Extract from my upcoming book "Directing the Agile Organisation"
The 3rd domain of Agile Business Management develops an organisational structure that promotes the increased communication, trust and empowerment of your teams. The ideal Agile Business Management structure has minimal layers of management between the CEO, or equivalent, and junior team members. By empowering individuals and teams with personal authority & responsibility to deliver the Customers requirements, combined with self-organising teams, a single mid-level manager should be capable of supporting between 5 and 10 teams. A cross-functional team is typically between 5-9 full-time staff and works towards a single specific outcome.
It is possible to have an un-agile organisation structure. By passing work between silo's, matrix organisational structures lack consistent ownership of work, cause poor communication between business areas and increases delays in the work process. Individual business areas within an Agile organisation should contain all the required skills to deliver their Customers (the Business areas Customers, not the Companies Customers) requirements. As additional skills are needed to deliver new requirements, staff with those skills should be recruited or transferred into that business area. Agile organisations can utilise "Centres of Excellence" or "Competency Centres" as a mechanism to ensure that specific skills are consistent across the organisation, but an individual need to be able to utilise their judgement and common sense where appropriate. Common Centres of Excellence include; project management, business intelligence, quality assurance, communications, and risk management. Note: these are skills that be belong to a team NOT separate business areas.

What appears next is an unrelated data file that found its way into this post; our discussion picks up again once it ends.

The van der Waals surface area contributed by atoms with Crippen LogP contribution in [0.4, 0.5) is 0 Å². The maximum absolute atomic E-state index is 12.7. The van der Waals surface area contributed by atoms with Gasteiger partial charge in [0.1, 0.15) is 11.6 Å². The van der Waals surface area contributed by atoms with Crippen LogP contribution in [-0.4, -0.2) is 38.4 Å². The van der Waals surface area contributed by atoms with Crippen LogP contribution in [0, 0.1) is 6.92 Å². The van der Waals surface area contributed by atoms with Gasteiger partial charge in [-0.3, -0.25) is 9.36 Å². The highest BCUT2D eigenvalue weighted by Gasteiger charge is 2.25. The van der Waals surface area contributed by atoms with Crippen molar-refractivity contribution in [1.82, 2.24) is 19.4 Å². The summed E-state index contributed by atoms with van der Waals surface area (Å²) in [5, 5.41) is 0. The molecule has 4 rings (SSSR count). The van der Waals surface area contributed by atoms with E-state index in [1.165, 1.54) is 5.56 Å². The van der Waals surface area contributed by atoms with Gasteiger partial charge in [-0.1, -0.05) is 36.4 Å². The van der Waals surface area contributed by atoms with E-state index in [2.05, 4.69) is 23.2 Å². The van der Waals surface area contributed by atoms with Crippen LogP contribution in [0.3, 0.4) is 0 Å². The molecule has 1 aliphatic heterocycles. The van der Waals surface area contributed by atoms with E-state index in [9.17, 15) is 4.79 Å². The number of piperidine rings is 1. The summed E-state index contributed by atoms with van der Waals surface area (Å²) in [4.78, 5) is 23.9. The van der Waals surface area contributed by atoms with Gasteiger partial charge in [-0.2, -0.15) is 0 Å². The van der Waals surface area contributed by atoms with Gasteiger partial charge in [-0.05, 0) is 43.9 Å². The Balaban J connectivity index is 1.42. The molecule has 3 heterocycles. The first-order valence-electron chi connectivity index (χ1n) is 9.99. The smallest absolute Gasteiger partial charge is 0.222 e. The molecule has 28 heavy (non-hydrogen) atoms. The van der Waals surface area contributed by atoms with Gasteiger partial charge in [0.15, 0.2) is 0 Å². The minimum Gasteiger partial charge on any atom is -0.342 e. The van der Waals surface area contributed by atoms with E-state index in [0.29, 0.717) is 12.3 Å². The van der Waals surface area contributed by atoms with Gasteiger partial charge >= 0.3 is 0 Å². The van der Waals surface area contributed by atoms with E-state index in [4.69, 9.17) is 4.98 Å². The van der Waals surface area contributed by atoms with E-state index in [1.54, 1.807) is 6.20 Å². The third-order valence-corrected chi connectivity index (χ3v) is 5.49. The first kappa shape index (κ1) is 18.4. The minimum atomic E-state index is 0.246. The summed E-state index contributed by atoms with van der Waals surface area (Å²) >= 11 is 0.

You can expect your organisation to perform better, but only if everyone pointing in the same direction.
The heart of an Agile organisation are multiple small, cross-functional, empowered and in some cases, self-organising teams. Each business area is made up of multiple, cross-functional teams containing all the key skills required to deliver the required outcomes. For example, a team responsible for developing a tender could include sales people, marketers, graphic designers, solicitors, technical writers, pre-sales technical experts, etc. This is different to the traditional hierarchical or matrix management structures where one team would start the process, and at pre-determined stages request input from or hand-over to another team. Benefits to this integration include faster delivery times, rapid response to new issues and improved information sharing across the organisation. However, to effectively realise these benefits requires all team members to be adaptable and committed.
The roles that make up a team should be complimentary and based on the specific requirements of the outcomes. Team members take on various roles within the team based on their expertise and should be brought into a team taking into account the following 5 factors:
- Individual team member will have certain specialisations and while they should be able to take on different roles, they will not be as productive.
- Ideally team members should be able to take on multiple roles, they will not be able to take on ALL roles. You will need a good cross-selection of skills to ensure role coverage.
- There is a productivity penalty for context switching; You want team members to focus on specific roles and switch only as required.
- Staff who can take on multiple roles, tend to be more productive and creative in their work.
- The structure of the team is driven by the requirements and often requires multiple team members in the same role to meet them.